New York in 'unique position' as it competes with New Jersey for marijuana dollars

Alexis Keenan
·Reporter
·5 min read

New York’s legalization of recreational marijuana last week paves the way for its cannabis market to develop into the second largest in the nation, and it has two key advantages over its neighbor, New Jersey.

The Empire State has a population over 19 million compared to New Jersey's roughly 9 million, and because New York City is typically the most-visited city in the U.S. it could attract so-called canna-tourists.

“I think New York has a unique position just due to its size and tourism,” Kacey Morrissey, senior director of industry analytics, told Yahoo Finance. By 2025, the firm predicts the state will become the second largest U.S. market, behind California.

Cannabis stickers on a Weed World store window are pictured the day New York State legalized recreational marijuana use amid the coronavirus disease (COVID-19) pandemic in the Manhattan borough of New York City, New York, U.S., March 31, 2021. REUTERS/Carlo Allegri
Cannabis stickers on a Weed World store window are pictured the day New York State legalized recreational marijuana use amid the coronavirus disease (COVID-19) pandemic in the Manhattan borough of New York City, New York, U.S., March 31, 2021. REUTERS/Carlo Allegri

Still, neighboring New Jersey, which officially legalized recreational weed in February, has its own key competitive advantages over the Empire State — including a high percentage of agricultural commodities produced in environments similar to cannabis, established pharmaceutical and biotechnology industries, and a lower state tax rate for recreational marijuana sales.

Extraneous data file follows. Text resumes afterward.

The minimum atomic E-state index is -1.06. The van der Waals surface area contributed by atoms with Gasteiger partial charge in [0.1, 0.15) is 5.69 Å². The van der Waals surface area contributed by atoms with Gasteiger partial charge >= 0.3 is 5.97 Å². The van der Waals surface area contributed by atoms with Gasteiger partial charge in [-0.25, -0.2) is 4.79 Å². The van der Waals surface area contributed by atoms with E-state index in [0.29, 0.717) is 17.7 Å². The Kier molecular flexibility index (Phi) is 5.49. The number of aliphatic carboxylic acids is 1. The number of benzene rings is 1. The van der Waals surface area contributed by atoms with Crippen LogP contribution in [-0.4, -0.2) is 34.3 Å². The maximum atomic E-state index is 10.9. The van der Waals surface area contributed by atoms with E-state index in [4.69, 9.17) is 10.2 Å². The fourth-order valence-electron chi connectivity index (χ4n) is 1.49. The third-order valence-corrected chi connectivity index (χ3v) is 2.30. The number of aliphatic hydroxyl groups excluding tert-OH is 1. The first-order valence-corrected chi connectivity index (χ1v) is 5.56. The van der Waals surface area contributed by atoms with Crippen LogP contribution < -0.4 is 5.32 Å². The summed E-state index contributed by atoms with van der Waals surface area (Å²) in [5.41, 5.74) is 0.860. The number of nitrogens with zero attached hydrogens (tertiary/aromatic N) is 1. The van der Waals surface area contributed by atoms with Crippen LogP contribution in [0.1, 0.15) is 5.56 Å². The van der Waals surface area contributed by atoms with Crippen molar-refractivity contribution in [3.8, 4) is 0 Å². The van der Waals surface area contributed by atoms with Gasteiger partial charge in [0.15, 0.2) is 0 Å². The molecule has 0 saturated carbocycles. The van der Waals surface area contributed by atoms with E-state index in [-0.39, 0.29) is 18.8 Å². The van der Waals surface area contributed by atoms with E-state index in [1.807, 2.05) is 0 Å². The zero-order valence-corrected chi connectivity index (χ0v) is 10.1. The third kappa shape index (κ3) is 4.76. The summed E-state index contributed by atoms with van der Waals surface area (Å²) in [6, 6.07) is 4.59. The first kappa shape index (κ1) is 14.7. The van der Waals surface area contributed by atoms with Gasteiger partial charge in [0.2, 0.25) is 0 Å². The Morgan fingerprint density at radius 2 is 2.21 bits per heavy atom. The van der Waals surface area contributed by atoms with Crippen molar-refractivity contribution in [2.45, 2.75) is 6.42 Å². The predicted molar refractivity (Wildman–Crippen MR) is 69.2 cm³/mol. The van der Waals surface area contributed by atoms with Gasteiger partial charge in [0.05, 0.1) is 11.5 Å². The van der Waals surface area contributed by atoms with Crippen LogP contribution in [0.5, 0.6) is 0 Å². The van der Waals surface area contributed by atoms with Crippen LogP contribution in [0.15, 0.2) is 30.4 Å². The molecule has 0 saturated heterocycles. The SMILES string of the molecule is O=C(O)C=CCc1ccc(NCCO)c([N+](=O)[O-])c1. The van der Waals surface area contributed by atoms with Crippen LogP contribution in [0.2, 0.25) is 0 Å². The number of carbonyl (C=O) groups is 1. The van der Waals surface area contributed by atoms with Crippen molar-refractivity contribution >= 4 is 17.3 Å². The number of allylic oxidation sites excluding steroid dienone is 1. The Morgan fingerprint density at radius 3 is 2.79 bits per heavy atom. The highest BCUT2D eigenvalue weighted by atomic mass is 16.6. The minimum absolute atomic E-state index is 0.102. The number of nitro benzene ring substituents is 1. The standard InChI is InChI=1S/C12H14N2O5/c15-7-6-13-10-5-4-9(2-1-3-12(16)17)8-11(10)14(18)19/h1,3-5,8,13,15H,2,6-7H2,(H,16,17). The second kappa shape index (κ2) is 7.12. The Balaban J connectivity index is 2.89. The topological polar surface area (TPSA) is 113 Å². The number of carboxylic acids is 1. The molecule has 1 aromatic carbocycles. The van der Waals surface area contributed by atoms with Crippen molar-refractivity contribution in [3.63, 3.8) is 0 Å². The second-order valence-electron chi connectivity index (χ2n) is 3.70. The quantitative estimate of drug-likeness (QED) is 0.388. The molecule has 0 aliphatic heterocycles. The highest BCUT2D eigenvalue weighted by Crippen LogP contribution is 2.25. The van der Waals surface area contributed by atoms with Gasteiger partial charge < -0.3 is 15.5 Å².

'A significant advantage for New Jersey'

New Jersey's recreational marijuana will be taxed at the state's general tax rate of 6.625%, while New York's recreational marijuana legalization law imposes a 13% sales tax on weed sales.

“One thing that does potentially project a significant advantage for New Jersey is the tax rate," New Frontier Data’s Chief Knowledge Officer John Kagia told Yahoo Finance, adding that the difference between the two tax rates "does make New Jersey more attractive."

Still, in New Jersey, the tax for marijuana may end up being higher than 6.625%, because local governments can impose additional taxes on sales between businesses and on sales to consumers, according to Jennifer Benda, a tax attorney and certified CPA who specializes in cannabis regulation.

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On top of state sales and potential local taxes, New Jersey imposes a state-level social equity tax on transfers of marijuana from producers to retailers that varies based on fluctuations in marijuana prices. As prices drop, tax rates jump, and vice-versa, Benda said.

New York, on the other hand, imposes a state-level excise tax on transfers of marijuana from producers to retailers that varies based on the amount of THC in a product, in addition to the 13% sales tax.

It's unclear which regulatory structure will lead to lower consumer prices, though New Jersey also has the benefit of allowing adults to possess up to 6 ounces of marijuana, while in New York the limit is 3 ounces.

“Because New York’s state level tax on sales to consumers is higher than New Jersey’s, New Jersey could have an overall price advantage,” Benda said. “This along with New Jersey’s more generous possession limits may help New Jersey businesses boost sales.”

Where will it be cheaper to produce marijuana?